China softens Dalai Lama stand

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By The Telegraph Online
  • Published 1.04.08
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Beijing, March 31 (Agencies): China today gave the first sign that it is softening its hardline stand towards the Dalai Lama by asking him to use his “influence” to stop violence in Tibet.

Speaking in Laos after the Olympic torch arrived in the southeast Asian country, China Prime Minister Wen Jiabao said: “The channels for dialogue between the Chinese government and the Dalai Lama are always open.”

“As long as the Dalai Lama abandons the claim for ‘Tibet Independence’, uses his influence to stop the violence in Tibet and recognises both Tibet and Taiwan as inseparable parts of China, Beijing will resume talks with him,” Wen was quoted as saying by the state-run Xinhua News Agency.

Wen’s comments are seen as an apparent softening of China’s stand towards the 72-year-old exiled leader. The Chinese Premier’s statement comes after the US and other western powers pressured Beijing to talk to the Dalai Lama.

In a conversation with Chinese President Hu Jintao last week, President George Bush pushed very hard on the need for restraint and urged Beijing to hold talks with the Dalai Lama’s representatives.

Suspects arrested

A monk holds a candle at a rally for Tibet in Seoul. (Reuters)

Suspects who set fire to shops in Tibet, causing the deaths of 12 people during anti-government violence, have been taken into custody, China’s state media said today.

They were responsible for deadly arson attacks on three shops in Lhasa — including a clothing outlet where five young women were burned to death — and one in nearby Dagze county, the Tibet Daily newspaper said.

A total of 414 suspects were in custody in connection with the March 14 riots and another 298 people turned themselves in, the report said, according to Jiang Zaiping, vice-chief of the Public Security Bureau in Lhasa. It did not say how many suspects were involved in the four arson cases or give any other details.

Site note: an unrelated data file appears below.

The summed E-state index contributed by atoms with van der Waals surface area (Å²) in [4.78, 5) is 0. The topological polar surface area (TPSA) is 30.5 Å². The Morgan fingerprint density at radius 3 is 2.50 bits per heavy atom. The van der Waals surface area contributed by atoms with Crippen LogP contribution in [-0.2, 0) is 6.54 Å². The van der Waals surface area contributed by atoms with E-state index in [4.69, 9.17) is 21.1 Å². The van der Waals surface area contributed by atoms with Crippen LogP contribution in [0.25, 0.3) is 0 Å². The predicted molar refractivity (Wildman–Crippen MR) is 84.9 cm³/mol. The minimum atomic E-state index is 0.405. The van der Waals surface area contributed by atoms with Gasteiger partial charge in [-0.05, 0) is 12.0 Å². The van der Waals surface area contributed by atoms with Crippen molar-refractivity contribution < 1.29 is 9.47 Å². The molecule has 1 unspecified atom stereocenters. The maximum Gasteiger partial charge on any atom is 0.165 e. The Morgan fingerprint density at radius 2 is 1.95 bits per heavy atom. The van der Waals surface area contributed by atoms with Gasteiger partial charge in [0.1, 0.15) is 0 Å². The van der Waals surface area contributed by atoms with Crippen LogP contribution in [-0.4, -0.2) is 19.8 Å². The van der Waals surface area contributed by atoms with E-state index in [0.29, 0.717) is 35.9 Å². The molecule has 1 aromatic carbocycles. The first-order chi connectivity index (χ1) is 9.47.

In its evening newscast, state television showed police officers escorting handcuffed young men and women. Some stood in line to sign or fingerprint what appeared to be official documents. In another scene, a group of young men stood in a row, heads bowed and hands by their sides.

An official who answered the telephone at the Lhasa bureau said no senior officials were available to give details. He refused to give his name.

The protests began peacefully on March 10 when Tibetan monks from Lhasa’s main monasteries marched to commemorate a failed 1959 uprising against Chinese rule. The demonstrations exploded into violence four days later.

The Lhasa uprising also sparked similar actions in recent weeks by ethnic Tibetans in neighbouring provinces, becoming the most sustained challenge to Beijing’s rule in the Himalayan region since 1989.

In Nepal, police broke up a protest by more than 100 Tibetans in front of the Chinese embassy’s visa office in Kathmandu and arrested all the participants, who chanted “Free Tibet, stop killing in Tibet”.

If the Dalai Lama “really wishes to be a simple Buddhist monk, it’s high time for him to stop playing politics and cheating people, westerners in particular, with his hypocritical ‘autonomy’ claims”, said a Xinhua commentary.

Also today, the Tibetan regional government announced the families of two of the women killed in the arson cases were given compensation of 200,000 yuan ($28,170) each, Xinhua said. The government had promised to give the same amount of compensation to the families of 18 civilians killed.